Understanding the visa and permit process for foreigners living in VIetnam


No clear information is readily available on what you are entitled to if you want to visit or work in Vietnam. So, to follow is a rundown of what foreign nationals can apply for.

 

1) Tourist Visa Exemptions

 

Citizens of the following countries do not need a tourist visa to enter Vietnam.

 

- Thailand, Singapore, Philippines, Malaysia, Indonesia and Laos for a stay lasting no more than thirty days

- Japan, South Korea, Norway, Denmark, Finland and Sweden for a stay lasting no more than fifteen days

 

2) Multiple-Entry Business Visas

 

Even though in Vietnamese this is called thi thuc lam viec (working visa), a business visa is only supposed to be issued to entrepreneurs, investors and businessmen. They are not a legal substitute for a work permit. Foreigners holding this visa get multiple entry options with a validity period lasting anywhere between three months and one year. The present crackdown is limiting many of these visas to three months.

 

3) Work or Labour Permits

 

Foreign nationals employed in Vietnam for a duration of three months or more are required to apply for a work permit. To be eligible, the applicant must show a degree of proprietary knowledge, a special skill or a manager/executive-level skill not readily available in the domestic labour market of the country. The applicant also has to have a health check by an approved medical facility, a background police check from their home country (see below for exemptions) and original, notarized copies of all their qualifications or working references.

 

The work permit application has to be sponsored by a company or entity registered and recognized in Vietnam, and the permits can be renewed up to three times. One you have your work permit you are entitled to obtain a temporary residency permit, which acts as a replacement for the business visa.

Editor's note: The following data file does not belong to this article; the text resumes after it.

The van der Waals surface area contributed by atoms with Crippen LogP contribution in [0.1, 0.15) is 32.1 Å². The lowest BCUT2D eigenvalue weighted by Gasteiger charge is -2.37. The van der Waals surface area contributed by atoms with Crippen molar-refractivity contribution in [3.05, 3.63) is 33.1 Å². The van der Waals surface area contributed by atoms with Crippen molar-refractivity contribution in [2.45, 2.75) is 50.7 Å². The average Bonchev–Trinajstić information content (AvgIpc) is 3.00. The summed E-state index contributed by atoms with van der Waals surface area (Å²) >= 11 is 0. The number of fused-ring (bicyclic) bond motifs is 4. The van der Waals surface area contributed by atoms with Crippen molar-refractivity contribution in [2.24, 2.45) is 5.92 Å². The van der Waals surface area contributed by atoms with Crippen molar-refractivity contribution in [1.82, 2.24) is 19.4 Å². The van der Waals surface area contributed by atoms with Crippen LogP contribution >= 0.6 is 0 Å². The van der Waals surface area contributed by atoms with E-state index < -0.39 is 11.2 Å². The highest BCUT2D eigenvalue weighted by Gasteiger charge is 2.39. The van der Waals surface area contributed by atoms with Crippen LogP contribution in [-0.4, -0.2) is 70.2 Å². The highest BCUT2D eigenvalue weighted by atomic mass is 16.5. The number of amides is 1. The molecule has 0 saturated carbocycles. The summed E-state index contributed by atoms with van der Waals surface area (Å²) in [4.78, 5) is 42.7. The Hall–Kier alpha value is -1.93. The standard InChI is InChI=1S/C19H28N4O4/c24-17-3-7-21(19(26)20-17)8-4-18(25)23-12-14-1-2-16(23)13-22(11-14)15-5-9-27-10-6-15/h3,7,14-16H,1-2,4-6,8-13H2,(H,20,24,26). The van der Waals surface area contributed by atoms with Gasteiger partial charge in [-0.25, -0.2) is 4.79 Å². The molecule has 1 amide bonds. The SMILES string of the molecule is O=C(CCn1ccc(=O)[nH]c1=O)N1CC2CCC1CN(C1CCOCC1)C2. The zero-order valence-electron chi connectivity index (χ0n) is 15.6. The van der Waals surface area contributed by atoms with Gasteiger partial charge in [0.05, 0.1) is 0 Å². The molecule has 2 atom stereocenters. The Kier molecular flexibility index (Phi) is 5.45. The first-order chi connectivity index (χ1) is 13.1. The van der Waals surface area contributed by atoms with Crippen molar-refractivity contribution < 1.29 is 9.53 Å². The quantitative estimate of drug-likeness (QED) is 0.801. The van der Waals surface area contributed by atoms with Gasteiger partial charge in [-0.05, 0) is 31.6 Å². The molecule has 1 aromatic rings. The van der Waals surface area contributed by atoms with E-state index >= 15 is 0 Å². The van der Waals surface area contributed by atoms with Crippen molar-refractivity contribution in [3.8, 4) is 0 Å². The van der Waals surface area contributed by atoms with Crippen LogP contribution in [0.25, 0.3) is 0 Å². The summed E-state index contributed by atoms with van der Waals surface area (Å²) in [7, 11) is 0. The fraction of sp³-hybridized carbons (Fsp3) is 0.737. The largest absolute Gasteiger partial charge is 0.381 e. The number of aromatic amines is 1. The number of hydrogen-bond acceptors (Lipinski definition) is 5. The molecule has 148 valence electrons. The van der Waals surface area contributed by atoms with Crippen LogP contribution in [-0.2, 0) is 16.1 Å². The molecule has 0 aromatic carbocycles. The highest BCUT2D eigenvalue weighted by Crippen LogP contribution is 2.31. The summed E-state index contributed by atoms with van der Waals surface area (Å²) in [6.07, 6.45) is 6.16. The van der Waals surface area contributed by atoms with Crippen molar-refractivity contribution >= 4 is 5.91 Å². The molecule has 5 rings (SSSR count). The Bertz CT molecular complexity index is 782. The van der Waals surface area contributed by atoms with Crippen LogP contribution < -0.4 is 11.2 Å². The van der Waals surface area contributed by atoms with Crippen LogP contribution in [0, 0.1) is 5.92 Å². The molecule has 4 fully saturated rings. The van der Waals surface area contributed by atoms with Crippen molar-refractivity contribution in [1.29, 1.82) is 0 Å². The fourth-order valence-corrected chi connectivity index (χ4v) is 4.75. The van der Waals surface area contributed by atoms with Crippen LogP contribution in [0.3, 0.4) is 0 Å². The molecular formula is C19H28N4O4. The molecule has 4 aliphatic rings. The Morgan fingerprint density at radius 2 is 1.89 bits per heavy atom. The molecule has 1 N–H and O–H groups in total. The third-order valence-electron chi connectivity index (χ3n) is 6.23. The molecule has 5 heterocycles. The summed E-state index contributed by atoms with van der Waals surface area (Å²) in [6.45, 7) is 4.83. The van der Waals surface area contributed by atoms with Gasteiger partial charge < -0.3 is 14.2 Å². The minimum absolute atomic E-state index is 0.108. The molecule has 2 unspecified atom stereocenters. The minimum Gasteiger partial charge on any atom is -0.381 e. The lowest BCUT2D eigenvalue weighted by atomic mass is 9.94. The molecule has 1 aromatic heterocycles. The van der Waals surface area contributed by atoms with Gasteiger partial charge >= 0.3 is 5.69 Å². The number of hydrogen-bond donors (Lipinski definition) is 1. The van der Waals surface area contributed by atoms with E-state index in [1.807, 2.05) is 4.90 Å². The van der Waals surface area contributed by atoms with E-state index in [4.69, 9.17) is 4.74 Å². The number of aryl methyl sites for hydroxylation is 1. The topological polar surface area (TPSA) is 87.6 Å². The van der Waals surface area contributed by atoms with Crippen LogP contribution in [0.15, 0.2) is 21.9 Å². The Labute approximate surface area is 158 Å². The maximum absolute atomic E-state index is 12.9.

Some foreign nationals are exempt from getting the work permit and can work in Vietnam holding only business visas. These individuals are:

 

- Foreigners who enter Vietnam to work for no more than three months or to resolve emergency cases.

- Members of a limited liability company having two or more members

- Members of the board of directors of a shareholding company

- Owners of a single-member limited liability company

- Employees that promote and market services belonging to foreign service suppliers

- Vietnam’s Ministry of Justice-certified practicing lawyers

 

Please note that recent changes to applying for a work permit mean that:

 

a) You now no longer need a police report from your home country if you have been residing in a city or province of Vietnam for six months or more. To prove this, your landlord has to sign you up with the local police when you move into your place of residence. For tax purposes, though, many landlords avoid doing this.

 

b) If you have been signed up with the local police, instead of a police report from your home country you can apply for a background check from the local So tu phap (Department of Justice).

 

c) If you can prove you have been working in your field of expertise for over five years, then a university degree is unnecessary. This requires references from previous employers, which then have to be notarized by your consulate or embassy.

 

4) Permanent Resident Permit

 

Called the cu tru in Vietnamese, this is different to the temporary resident permit (the tam tru), which is only available to holders of work permits. Having a permanent resident permit avoids the need to have a business visa and, in theory, a work permit. This is available to people who:

 

a) Have been unjustifiably oppressed while fighting for people’s freedom and independence, socialism, democracy and peace or for a scientific cause.

 

b) Have made contributions in building and protecting the fatherland of Vietnam.

 

c) Are the wife, husband, child, father or mother of a Vietnamese citizen residing permanently in Vietnam.

 

It’s a minefield out there, and making yourself fully legal can be complicated and time-consuming. However, with the present enforcement of the immigration laws, now’s the time to ensure that you’re entitled to be living and working in Vietnam. Just remember, providing you can prove that you should be here, you won’t encounter any problems.

Nick Ross

Chief editor and co-founder of Word Vietnam, Nick Ross was born in the humble city of London before moving to the less humble climes of Vietnam. His wanderings have taken him to definitely not enough corners of the globe, but being a constant optimist, he still has hopes.

Website: twitter.com/nickrossvietnam

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